Following a rapid Environmental Impact Assessment, a detailed and accurate Environmental Impact Assessment should be done through a comprehensive study involving consultants with good credibility and expertise in this area. These units are to be planned in a modular form and a second unit may be taken up only upon confirmation that the first unit did not cause any irreversible damages to the neighboring eco-systems.

After extraction of the mineral content from the raw sand, the site may be backfilled to maintain the coastline and allow further deposits through beach washings. Whenever large-scale ecological upsets are noticed, suitable remedial action should be taken up and implemented to reverse the trend. If it doesn’t serve the purpose, further expansion may be stopped at this point. Under this strategy the mineral wealth being deposited regularly may be tapped without any serious environmental damages.

In short, it is necessary to promote responsible stewardship of natural resources and environment, including remediation of past damages occurred in the region. Efforts to minimize waste and environmental damage along the whole supply chain from mining to product marketing shall be done meticulously. We have to exercise prudence in areas where impacts are unknown or uncertain and take enough care to operate within ecological limits and protect critical natural capital.

Mining activity in the region will be able to create only a limited number of jobs. Local community expects that the industry shall provide employment benefits to counter the risks and impacts they are subjected to. But providing all with jobs will be impossible. Alternatively the mining company can undertake community development projects like providing safe drinking water, schools for children, housing projects for the poor, empowering womenfolk towards gainful employment etc. The mining and processing activity may be done in the Government sector and the State Government shall mandate that a minimum of 30 per cent of the net annual pre-tax profits earned by the company may be earmarked for community development spending in the region.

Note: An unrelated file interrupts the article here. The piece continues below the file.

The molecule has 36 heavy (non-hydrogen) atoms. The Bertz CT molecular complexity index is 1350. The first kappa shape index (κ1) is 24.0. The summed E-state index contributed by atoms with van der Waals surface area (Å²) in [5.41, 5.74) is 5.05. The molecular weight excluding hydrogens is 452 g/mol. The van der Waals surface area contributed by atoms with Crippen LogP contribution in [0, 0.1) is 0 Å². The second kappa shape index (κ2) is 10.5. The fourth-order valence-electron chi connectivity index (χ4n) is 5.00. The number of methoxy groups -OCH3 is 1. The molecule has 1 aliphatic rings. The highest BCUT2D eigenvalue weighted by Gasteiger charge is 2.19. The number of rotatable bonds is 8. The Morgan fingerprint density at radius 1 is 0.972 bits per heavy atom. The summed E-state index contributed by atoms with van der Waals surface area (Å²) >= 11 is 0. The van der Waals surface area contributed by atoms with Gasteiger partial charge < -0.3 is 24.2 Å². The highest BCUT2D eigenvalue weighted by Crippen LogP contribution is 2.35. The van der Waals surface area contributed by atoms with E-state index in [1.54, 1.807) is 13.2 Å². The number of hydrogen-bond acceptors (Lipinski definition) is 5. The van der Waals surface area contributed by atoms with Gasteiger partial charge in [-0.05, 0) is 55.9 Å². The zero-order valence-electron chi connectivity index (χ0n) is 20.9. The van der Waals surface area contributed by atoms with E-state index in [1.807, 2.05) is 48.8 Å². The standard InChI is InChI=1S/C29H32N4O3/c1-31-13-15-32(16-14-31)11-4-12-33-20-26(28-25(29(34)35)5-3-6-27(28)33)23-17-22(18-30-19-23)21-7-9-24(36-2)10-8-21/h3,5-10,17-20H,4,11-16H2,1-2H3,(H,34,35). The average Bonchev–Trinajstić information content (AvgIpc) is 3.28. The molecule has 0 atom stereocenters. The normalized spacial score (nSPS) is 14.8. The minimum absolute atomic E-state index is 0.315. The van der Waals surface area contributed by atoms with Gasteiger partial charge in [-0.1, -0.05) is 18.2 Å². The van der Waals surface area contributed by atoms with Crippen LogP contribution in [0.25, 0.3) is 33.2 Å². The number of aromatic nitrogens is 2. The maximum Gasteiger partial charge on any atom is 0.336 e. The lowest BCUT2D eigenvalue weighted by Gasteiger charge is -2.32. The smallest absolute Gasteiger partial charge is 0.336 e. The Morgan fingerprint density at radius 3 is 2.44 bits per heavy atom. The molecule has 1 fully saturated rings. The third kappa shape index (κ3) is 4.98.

The mineral deposits have considerable industrial and commercial economic significance. These rare minerals and their compounds are used in the manufacture of a number of products used in everyday life. The use of titanium-based pigments made out of rutile produced from ilmenite is used extensively in the paint and paper industry. Titanium metal and its alloys find extensive use in aviation, aerospace, and chemical industries  due to its high corrosion resistance and its low weight to strength ratio. The metal is produced as a value-added product from titanium dioxide. These products enjoy a commanding position in the mineral chemical industries these days, both in the indigenous as well as export markets. The Government’s proposed mineral-based titanium complex and its downstream projects will be the biggest industrial development initiative so far undertaken by the state. On completion and commissioning of the project, it will certainly be contributing substantially (financial and otherwise) to the state’s economic development. The performance of Travancore Titanium Products, Kochuveli, Thiruvananthapuram and Kerala Minerals and Metals Ltd (KMML), Chavara, Kollam are illustrative of the profitability and economic stability of the titanium-based mineral industry.

Hence if we opt not to mine on any account, it will result in a massive loss to the state’s economy. We may have to learn lessons from activities of this kind taking place in other fragile zones around the world and work out a coastline environment management plan and extract the mineral wealth in a sustainable manner for the common good of the people.

(The writer is a former chairman of the Public Sector Restructuring & Audit Board and Secretary to the Chief Minister of Kerala)